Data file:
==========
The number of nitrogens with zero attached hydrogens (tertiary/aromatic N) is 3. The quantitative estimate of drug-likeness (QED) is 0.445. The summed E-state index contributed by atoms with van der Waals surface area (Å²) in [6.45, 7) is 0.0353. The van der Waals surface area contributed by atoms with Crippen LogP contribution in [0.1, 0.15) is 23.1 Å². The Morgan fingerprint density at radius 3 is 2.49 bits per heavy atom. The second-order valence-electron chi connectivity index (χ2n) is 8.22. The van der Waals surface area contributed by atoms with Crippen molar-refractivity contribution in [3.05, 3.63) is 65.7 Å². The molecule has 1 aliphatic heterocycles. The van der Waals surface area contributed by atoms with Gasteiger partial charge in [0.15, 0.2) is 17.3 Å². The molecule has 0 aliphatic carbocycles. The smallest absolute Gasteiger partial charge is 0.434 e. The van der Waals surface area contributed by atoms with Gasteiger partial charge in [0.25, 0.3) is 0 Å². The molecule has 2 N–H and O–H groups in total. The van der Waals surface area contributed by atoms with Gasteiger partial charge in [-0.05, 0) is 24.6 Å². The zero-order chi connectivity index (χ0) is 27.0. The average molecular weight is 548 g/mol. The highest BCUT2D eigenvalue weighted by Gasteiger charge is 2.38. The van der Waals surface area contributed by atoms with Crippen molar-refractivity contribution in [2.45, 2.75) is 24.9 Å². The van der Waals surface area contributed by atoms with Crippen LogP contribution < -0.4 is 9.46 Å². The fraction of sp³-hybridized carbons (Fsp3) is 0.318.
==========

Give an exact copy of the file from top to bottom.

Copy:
The number of nitrogens with zero attached hydrogens (tertiary/aromatic N) is 3. The quantitative estimate of drug-likeness (QED) is 0.445. The summed E-state index contributed by atoms with van der Waals surface area (Å²) in [6.45, 7) is 0.0353. The van der Waals surface area contributed by atoms with Crippen LogP contribution in [0.1, 0.15) is 23.1 Å². The Morgan fingerprint density at radius 3 is 2.49 bits per heavy atom. The second-order valence-electron chi connectivity index (χ2n) is 8.22. The van der Waals surface area contributed by atoms with Crippen molar-refractivity contribution in [3.05, 3.63) is 65.7 Å². The molecule has 1 aliphatic heterocycles. The van der Waals surface area contributed by atoms with Gasteiger partial charge in [0.15, 0.2) is 17.3 Å². The molecule has 0 aliphatic carbocycles. The smallest absolute Gasteiger partial charge is 0.434 e. The van der Waals surface area contributed by atoms with Gasteiger partial charge in [0.25, 0.3) is 0 Å². The molecule has 2 N–H and O–H groups in total. The van der Waals surface area contributed by atoms with Gasteiger partial charge in [-0.05, 0) is 24.6 Å². The zero-order chi connectivity index (χ0) is 27.0. The average molecular weight is 548 g/mol. The highest BCUT2D eigenvalue weighted by Gasteiger charge is 2.38. The van der Waals surface area contributed by atoms with Crippen molar-refractivity contribution in [2.45, 2.75) is 24.9 Å². The van der Waals surface area contributed by atoms with Crippen LogP contribution < -0.4 is 9.46 Å². The fraction of sp³-hybridized carbons (Fsp3) is 0.318.